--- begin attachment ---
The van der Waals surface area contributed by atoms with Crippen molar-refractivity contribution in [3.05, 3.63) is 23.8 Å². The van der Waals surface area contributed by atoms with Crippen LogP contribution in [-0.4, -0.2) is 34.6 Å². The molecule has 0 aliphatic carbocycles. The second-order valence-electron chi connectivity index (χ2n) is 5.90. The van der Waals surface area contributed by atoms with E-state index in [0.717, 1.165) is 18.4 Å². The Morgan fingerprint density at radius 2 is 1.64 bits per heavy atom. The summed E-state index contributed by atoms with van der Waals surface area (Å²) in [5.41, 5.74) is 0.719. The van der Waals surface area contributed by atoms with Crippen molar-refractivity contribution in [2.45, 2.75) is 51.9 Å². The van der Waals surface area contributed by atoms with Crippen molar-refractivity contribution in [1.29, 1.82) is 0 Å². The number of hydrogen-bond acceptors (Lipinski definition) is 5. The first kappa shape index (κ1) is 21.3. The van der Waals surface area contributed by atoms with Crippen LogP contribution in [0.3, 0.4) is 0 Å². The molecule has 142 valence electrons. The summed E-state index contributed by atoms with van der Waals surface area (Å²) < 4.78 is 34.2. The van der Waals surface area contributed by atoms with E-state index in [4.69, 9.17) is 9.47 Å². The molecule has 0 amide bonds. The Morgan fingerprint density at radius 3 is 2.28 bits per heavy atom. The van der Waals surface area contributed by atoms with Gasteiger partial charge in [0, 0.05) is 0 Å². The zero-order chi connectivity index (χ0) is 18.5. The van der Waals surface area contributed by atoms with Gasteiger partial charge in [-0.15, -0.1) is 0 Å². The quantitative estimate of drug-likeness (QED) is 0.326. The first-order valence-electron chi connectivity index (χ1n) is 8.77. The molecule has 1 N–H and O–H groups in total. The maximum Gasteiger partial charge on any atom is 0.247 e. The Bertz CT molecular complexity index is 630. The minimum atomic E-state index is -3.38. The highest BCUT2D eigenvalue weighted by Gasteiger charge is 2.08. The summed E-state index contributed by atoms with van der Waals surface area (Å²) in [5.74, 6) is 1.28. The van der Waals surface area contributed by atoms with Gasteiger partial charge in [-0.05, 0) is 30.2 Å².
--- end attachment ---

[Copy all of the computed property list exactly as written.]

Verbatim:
The van der Waals surface area contributed by atoms with Crippen molar-refractivity contribution in [3.05, 3.63) is 23.8 Å². The van der Waals surface area contributed by atoms with Crippen LogP contribution in [-0.4, -0.2) is 34.6 Å². The molecule has 0 aliphatic carbocycles. The second-order valence-electron chi connectivity index (χ2n) is 5.90. The van der Waals surface area contributed by atoms with E-state index in [0.717, 1.165) is 18.4 Å². The Morgan fingerprint density at radius 2 is 1.64 bits per heavy atom. The summed E-state index contributed by atoms with van der Waals surface area (Å²) in [5.41, 5.74) is 0.719. The van der Waals surface area contributed by atoms with Crippen molar-refractivity contribution in [2.45, 2.75) is 51.9 Å². The van der Waals surface area contributed by atoms with Crippen molar-refractivity contribution in [1.29, 1.82) is 0 Å². The number of hydrogen-bond acceptors (Lipinski definition) is 5. The first kappa shape index (κ1) is 21.3. The van der Waals surface area contributed by atoms with Crippen LogP contribution in [0.3, 0.4) is 0 Å². The molecule has 142 valence electrons. The summed E-state index contributed by atoms with van der Waals surface area (Å²) < 4.78 is 34.2. The van der Waals surface area contributed by atoms with E-state index in [4.69, 9.17) is 9.47 Å². The molecule has 0 amide bonds. The Morgan fingerprint density at radius 3 is 2.28 bits per heavy atom. The van der Waals surface area contributed by atoms with Gasteiger partial charge in [0, 0.05) is 0 Å². The zero-order chi connectivity index (χ0) is 18.5. The van der Waals surface area contributed by atoms with Gasteiger partial charge in [-0.15, -0.1) is 0 Å². The quantitative estimate of drug-likeness (QED) is 0.326. The first-order valence-electron chi connectivity index (χ1n) is 8.77. The molecule has 1 N–H and O–H groups in total. The maximum Gasteiger partial charge on any atom is 0.247 e. The Bertz CT molecular complexity index is 630. The minimum atomic E-state index is -3.38. The highest BCUT2D eigenvalue weighted by Gasteiger charge is 2.08. The summed E-state index contributed by atoms with van der Waals surface area (Å²) in [5.74, 6) is 1.28. The van der Waals surface area contributed by atoms with Gasteiger partial charge in [-0.05, 0) is 30.2 Å².